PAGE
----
Stuck between a rock and a hard place, Arab bourgeois feminist movements, including the feminist movement in the West Bank, shot themselves in the foot and chose to ally with tyrannical Arab regimes in order to promote their social rights through legislation. By standing with the authorities and power structures, they operated as a fig leaf for so-called “secular” dictatorships. Moreover, by opting for an elitist and apolitical “feminist” struggle, bourgeois feminists ignored that real social change cannot be brought about in the absence of political freedom, nor can it be achieved by groveling before a repressive system. Feminism is not just about fighting for gender equality; it is about shaking the hegemonic dynamics of power and domination. Gender subordination is a fundamental factor in this matrix of power, but it intersects with political oppression and exploitation on the basis of class, religion, ethnicity, physical ability, and related aspects of personal identity.

Despite its many structural problems and shortcomings, the feminist movement inside the Green Line, to its credit, understood early on that the personal cannot be separated from the political, precisely because the state of Israel plays an active role in marginalising Palestinian women and strengthening local patriarchal elements such as clan leaders and religious courts that oppress women. Most Palestinian feminists also never had the illusion that advancing the rights of Palestinian women can come from the Knesset, the Zionist parliament.

No Protection

It is naïve to believe that the police, a violent, militaristic, and intrinsically patriarchal organ of the state, could be genuinely committed to eradicating violence against women. It is even more naïve to think that Israeli police, a law-enforcement tool for the occupation, would be determined to abolish violence against indigenous Palestinian women unless it is under immense pressure to do so. The stories of Palestinian women who complained to the Israeli police about threats by their family members – only to be turned down by the police and later killed by their family members – are too many to recount. For instance, few months ago in Rahat, the largest Palestinian city in the Naqab, A young woman approached the social service office and reportedly informed the police that she feared for her life. Police officers reportedly told her to go back home, assuring her that she would be safe. Almost 24 hours later, she was found dead.

The latest incident occurred on 21 May, 2013: Two girls, aged three and five, were strangled to death in their home in Fura’a, an unrecognised Palestinian village in the Naqab. The girls’ mother had approached the police station in the nearby Jewish colony of Arad and said that her husband threatened to kill the girls, but her plea was ignored. These horrific events demonstrate marriage between the state – a patriarchal, masculinist entity – and the conservative patriarchal elements in the community.

The Israeli police treat domestic violence among the Palestinian minority as a “private affair” that should be left for the clan and its leaders to solve. It is much more comfortable for the police to link domestic violence against Palestinian women to “family honour” and thus absolve themselves of the responsibility to intervene under the pretext of respecting “cultural sensitivity.” Using this pretext to justify lack of enforcement of women rights stems from Israel’s racist presumption that the abuse and oppression of women are intrinsically tied to Palestinian culture and tradition. It also stems from Israel’s double standards in respecting and protecting multiculturalism.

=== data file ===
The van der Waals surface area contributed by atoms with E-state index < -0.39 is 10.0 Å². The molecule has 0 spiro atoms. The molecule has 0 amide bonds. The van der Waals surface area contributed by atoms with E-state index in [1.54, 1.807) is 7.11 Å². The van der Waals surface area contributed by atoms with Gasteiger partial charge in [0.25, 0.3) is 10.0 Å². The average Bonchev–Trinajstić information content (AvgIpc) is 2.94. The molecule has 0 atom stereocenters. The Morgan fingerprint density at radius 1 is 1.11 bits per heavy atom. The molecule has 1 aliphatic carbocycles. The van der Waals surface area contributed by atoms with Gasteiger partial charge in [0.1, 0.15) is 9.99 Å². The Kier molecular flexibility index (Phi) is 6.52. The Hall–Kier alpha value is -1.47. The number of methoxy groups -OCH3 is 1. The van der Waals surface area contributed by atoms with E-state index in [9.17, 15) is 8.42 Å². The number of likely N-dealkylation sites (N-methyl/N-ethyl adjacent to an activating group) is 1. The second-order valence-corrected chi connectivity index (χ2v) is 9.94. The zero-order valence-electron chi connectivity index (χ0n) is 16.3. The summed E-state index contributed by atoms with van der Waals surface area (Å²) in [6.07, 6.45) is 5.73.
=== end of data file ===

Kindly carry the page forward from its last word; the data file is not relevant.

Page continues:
On the one hand, Israel claims to respect the principle of multiculturalism to buttress and sustain the oppression of women. On the other hand, Israel shows little respect to multiculturalism when it comes to the recognition of minority rights: The ostensible status of Arabic as an official language is solely ink on paper; Palestinian culture, history, narrative, and political literature are intentionally snuffed out of school curricula; and collective memory is targeted through constant attempts of Israelification. In addition, the same Israeli police that evades its duty to protect women from domestic violence because it is a “family” affair is, in the end, has no such concern for “Palestinian family affairs” when its forces demolish homes and displace entire families on a regular basis in the Naqab.

Not only is protection desperately scarce in all of this, but so is accountability. The majority of cases involving violence against women are closed either for lack of evidence or lack of public interest. Although Israel, unlike many Arab states, does not have a provision in its criminal law that mitigates punishment for so-called “honor crimes,” women’s rights organisations repeatedly accuse the police of not investing enough effort in the attempts to find the killers and hold them accountable. Some of the worst cases of violence against women occur in Lydd, Ramleh and the Naqab. Those places also happen to boast some of the highest poverty and unemployment rates; they are also subjected to a targeted Israeli policy of extreme discrimination, denial of basic rights and services, and constant threats of eviction and home demolitions. Add to that the inaccessibility of the Israeli justice system for Palestinian and under-privileged women, and the social retribution that women face for approaching the police and complaining about their family members, and it should be no surprise, then, that Palestinian women do not trust the state to protect them.

Tacit Justifications